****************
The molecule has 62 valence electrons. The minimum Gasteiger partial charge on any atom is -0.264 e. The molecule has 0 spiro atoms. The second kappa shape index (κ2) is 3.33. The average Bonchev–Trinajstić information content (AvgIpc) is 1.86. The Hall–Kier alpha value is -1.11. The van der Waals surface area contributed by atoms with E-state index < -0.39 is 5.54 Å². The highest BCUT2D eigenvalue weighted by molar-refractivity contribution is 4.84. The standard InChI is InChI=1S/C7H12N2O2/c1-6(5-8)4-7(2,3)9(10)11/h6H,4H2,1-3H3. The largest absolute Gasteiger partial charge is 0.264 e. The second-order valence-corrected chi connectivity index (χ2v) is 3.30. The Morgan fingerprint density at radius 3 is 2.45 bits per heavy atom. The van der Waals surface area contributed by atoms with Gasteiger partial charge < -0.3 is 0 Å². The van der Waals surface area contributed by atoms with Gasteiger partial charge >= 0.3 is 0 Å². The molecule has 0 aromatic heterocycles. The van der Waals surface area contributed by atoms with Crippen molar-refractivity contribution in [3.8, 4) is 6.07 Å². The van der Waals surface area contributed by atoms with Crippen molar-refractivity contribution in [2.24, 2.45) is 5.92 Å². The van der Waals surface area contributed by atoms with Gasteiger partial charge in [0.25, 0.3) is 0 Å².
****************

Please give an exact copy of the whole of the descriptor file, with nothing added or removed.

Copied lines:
The molecule has 62 valence electrons. The minimum Gasteiger partial charge on any atom is -0.264 e. The molecule has 0 spiro atoms. The second kappa shape index (κ2) is 3.33. The average Bonchev–Trinajstić information content (AvgIpc) is 1.86. The Hall–Kier alpha value is -1.11. The van der Waals surface area contributed by atoms with E-state index < -0.39 is 5.54 Å². The highest BCUT2D eigenvalue weighted by molar-refractivity contribution is 4.84. The standard InChI is InChI=1S/C7H12N2O2/c1-6(5-8)4-7(2,3)9(10)11/h6H,4H2,1-3H3. The largest absolute Gasteiger partial charge is 0.264 e. The second-order valence-corrected chi connectivity index (χ2v) is 3.30. The Morgan fingerprint density at radius 3 is 2.45 bits per heavy atom. The van der Waals surface area contributed by atoms with Gasteiger partial charge < -0.3 is 0 Å². The van der Waals surface area contributed by atoms with Gasteiger partial charge >= 0.3 is 0 Å². The molecule has 0 aromatic heterocycles. The van der Waals surface area contributed by atoms with Crippen molar-refractivity contribution in [3.8, 4) is 6.07 Å². The van der Waals surface area contributed by atoms with Crippen molar-refractivity contribution in [2.24, 2.45) is 5.92 Å². The van der Waals surface area contributed by atoms with Gasteiger partial charge in [0.25, 0.3) is 0 Å².